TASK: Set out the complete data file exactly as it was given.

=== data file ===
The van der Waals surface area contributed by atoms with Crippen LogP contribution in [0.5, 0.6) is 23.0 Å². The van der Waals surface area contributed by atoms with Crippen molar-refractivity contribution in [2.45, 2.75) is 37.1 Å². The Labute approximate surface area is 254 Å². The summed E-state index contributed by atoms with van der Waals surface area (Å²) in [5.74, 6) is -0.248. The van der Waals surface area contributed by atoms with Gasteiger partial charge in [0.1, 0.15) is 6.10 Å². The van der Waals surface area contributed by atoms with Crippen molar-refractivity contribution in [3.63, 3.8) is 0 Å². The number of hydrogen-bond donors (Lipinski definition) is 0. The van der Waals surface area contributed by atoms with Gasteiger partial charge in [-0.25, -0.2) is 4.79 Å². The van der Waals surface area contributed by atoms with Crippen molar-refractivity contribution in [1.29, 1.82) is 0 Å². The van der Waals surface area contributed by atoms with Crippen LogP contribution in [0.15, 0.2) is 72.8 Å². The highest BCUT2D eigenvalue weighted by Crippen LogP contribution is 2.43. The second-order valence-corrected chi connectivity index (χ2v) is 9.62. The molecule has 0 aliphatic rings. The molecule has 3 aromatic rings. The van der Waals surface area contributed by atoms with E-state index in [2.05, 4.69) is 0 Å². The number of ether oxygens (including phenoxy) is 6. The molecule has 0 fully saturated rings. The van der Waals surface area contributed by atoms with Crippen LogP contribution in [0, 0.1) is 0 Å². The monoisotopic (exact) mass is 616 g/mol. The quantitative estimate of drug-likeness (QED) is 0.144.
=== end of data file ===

The van der Waals surface area contributed by atoms with Crippen LogP contribution in [0.5, 0.6) is 23.0 Å². The van der Waals surface area contributed by atoms with Crippen molar-refractivity contribution in [2.45, 2.75) is 37.1 Å². The Labute approximate surface area is 254 Å². The summed E-state index contributed by atoms with van der Waals surface area (Å²) in [5.74, 6) is -0.248. The van der Waals surface area contributed by atoms with Gasteiger partial charge in [0.1, 0.15) is 6.10 Å². The van der Waals surface area contributed by atoms with Crippen molar-refractivity contribution in [3.63, 3.8) is 0 Å². The number of hydrogen-bond donors (Lipinski definition) is 0. The van der Waals surface area contributed by atoms with Gasteiger partial charge in [-0.25, -0.2) is 4.79 Å². The van der Waals surface area contributed by atoms with Crippen molar-refractivity contribution in [1.29, 1.82) is 0 Å². The van der Waals surface area contributed by atoms with Crippen LogP contribution in [0.15, 0.2) is 72.8 Å². The highest BCUT2D eigenvalue weighted by Crippen LogP contribution is 2.43. The second-order valence-corrected chi connectivity index (χ2v) is 9.62. The molecule has 0 aliphatic rings. The molecule has 3 aromatic rings. The van der Waals surface area contributed by atoms with E-state index in [2.05, 4.69) is 0 Å². The number of ether oxygens (including phenoxy) is 6. The molecule has 0 fully saturated rings. The van der Waals surface area contributed by atoms with Crippen LogP contribution in [0, 0.1) is 0 Å². The monoisotopic (exact) mass is 616 g/mol. The quantitative estimate of drug-likeness (QED) is 0.144.